Description: A few years ago, the biggest enemy of the music industry was Pandora Media. Then Spotify became the target. Now it is YouTube’s turn.
Date: May 31. 2016
In recent months, the music world has been united to a rare degree in a public fight against YouTube, accusing the service of paying too little in royalties and asking for changes to the law that allows the company to operate the way it does. The battle highlights the need to capture every dollar as listeners’ habits turn to streaming, as well as the industry’s complicated relationship with YouTube.
The dispute has played out in a drumbeat of industry reports, blog posts and opinion columns. Stars like Katy Perry, Pharrell Williams and Billy Joel have signed letters asking for changes to copyright laws. Irving Azoff, the manager of artists like the Eagles and Christina Aguilera, criticized YouTube in an interview and in a fiery speech around the Grammy Awardsread rest of story
1. Do you think changes are needed in the in the copyright laws for the recording industry?
2. Do you feel these artists will will be successful in their strategy to capture every dollar from listeners of the digital product? Why or Why not?
Description: Walmart, the country’s largest retailer, is testing the use of flying drones to handle inventory at its large warehouses, which supply the thousands of Walmart stores throughout the nation.
Date: June 2. 2016
While a Walmart employee may handle the drone, the technology could “potentially” mean fewer workers would be needed to take stock or replace missing items, Lorenzo Lopez, a spokesman, said. Mr. Lopez emphasized that those workers could be deployed in other areas of the warehouse.
The test is occurring as Walmart is under intense pressure to grow amid an onslaught of low-cost competition, particularly from Amazon, the online shopping giant. Walmart has committed to spending $2.7 billion on labor, technology and other investments, including improving its website and e-commerce business. Last quarter, Walmart beat expectations with $115.9 billion in revenue, but even Doug McMillon, its president and chief executive, acknowledged that the 7 percent growth of Walmart’s e-commerce business was “too slow.” read rest of story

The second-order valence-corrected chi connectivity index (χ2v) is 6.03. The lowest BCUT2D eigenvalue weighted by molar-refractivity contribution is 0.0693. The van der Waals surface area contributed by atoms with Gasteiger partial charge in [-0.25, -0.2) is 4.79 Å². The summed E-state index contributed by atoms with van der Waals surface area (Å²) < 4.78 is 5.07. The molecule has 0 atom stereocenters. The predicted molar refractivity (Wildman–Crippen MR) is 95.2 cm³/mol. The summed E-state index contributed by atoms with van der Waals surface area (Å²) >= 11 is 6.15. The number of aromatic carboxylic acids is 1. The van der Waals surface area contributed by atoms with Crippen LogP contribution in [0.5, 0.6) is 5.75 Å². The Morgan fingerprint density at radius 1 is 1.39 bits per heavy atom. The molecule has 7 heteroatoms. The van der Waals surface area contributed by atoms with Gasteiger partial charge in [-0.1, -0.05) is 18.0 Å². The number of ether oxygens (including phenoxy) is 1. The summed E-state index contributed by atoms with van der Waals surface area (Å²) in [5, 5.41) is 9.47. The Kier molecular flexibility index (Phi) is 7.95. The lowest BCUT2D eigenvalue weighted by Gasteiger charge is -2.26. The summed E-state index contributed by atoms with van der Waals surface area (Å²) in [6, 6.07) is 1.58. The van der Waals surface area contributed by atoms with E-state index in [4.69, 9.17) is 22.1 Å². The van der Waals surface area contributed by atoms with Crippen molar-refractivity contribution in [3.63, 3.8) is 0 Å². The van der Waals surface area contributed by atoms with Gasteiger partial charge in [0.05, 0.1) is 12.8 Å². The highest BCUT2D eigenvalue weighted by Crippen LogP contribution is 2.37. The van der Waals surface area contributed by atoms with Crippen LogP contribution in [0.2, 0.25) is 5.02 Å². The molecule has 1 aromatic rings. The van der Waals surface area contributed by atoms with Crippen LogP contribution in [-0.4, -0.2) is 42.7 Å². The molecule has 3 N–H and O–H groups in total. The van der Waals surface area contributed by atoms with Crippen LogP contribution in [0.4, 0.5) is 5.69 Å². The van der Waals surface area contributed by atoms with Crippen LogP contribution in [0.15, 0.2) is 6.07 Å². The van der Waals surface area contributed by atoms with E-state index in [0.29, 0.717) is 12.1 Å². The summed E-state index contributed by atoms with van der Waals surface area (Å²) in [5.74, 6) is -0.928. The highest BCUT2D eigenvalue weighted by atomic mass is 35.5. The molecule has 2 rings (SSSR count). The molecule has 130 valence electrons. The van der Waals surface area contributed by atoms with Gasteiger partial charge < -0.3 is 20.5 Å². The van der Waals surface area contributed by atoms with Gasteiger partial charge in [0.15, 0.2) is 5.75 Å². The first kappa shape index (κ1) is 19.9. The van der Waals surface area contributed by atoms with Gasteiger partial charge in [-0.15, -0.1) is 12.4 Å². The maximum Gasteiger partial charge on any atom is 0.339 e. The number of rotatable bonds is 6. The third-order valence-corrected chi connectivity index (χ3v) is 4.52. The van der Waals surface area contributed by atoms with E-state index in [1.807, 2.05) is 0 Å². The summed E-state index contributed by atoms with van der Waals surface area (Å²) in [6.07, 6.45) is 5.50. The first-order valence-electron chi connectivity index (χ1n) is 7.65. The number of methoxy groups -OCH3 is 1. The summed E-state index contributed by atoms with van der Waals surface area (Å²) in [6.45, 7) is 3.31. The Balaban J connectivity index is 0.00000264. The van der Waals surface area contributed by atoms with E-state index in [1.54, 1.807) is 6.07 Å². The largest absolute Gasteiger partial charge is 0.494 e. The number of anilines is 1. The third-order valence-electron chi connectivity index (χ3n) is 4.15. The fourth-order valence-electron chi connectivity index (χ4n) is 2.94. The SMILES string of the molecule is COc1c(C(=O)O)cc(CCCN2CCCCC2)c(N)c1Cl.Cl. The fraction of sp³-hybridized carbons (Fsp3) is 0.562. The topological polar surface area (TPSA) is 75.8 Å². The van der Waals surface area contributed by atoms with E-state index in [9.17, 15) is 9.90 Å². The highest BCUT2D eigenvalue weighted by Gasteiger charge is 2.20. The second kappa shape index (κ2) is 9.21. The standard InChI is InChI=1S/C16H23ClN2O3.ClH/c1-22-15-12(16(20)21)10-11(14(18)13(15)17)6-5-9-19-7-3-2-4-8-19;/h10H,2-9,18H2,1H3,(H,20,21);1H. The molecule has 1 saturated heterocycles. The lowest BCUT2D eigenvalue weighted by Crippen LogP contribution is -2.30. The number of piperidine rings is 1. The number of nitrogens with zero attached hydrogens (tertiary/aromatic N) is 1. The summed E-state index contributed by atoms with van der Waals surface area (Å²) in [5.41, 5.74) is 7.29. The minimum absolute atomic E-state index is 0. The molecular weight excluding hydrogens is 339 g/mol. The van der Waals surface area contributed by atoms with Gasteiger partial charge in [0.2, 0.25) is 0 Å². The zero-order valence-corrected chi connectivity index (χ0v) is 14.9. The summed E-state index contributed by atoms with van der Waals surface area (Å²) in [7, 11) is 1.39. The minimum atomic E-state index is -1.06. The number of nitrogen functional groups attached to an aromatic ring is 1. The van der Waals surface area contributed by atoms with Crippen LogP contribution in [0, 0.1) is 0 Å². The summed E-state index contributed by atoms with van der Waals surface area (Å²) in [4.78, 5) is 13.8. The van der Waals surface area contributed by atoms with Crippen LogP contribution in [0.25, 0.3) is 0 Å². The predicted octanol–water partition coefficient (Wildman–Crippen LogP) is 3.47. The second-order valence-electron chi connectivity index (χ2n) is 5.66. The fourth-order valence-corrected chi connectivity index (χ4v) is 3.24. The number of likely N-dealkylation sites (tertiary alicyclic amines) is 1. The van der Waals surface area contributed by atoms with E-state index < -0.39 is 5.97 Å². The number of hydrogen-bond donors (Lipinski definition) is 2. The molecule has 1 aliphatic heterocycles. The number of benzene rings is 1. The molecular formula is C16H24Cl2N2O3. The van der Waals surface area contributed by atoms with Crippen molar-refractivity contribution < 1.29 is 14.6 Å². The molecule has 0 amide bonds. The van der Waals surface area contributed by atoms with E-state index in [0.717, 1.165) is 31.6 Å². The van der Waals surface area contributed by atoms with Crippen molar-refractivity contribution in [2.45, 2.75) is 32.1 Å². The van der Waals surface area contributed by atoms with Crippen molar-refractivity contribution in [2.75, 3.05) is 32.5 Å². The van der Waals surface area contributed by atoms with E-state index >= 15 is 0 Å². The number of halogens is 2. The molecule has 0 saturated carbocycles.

1. Is Walmart on the cutting edge of logistics management with the use of drones? Why or Why not??
2. Why would Walmart want to implement this new strategy?
Description: To you and me, the transformation seems gradual. Your business acquires more sophisticated tools, walls begin to disappear and fax machines vanish.
Date:May 27. 2016
First, your workforce trades in their pressed suits for business casual khakis, then jeans and, now, occasionally even shorts. On any given workday, only about two-thirds of your team is working in the office. The change is steady, like most sustainable paradigm shifts.
But imagine for a moment plucking your grandfather out of his mid-century office and dropping him in the middle of an ultramodern workspace. Would he even know he was at work? Would he recognize anything? Or would he spend hours searching for his Rolodex, typewriter and carbon paper?read rest of story
1. What do you feel are the two most important trends? Why?
2. How do theses trends relate to the income statement paradigm that was discussed in class?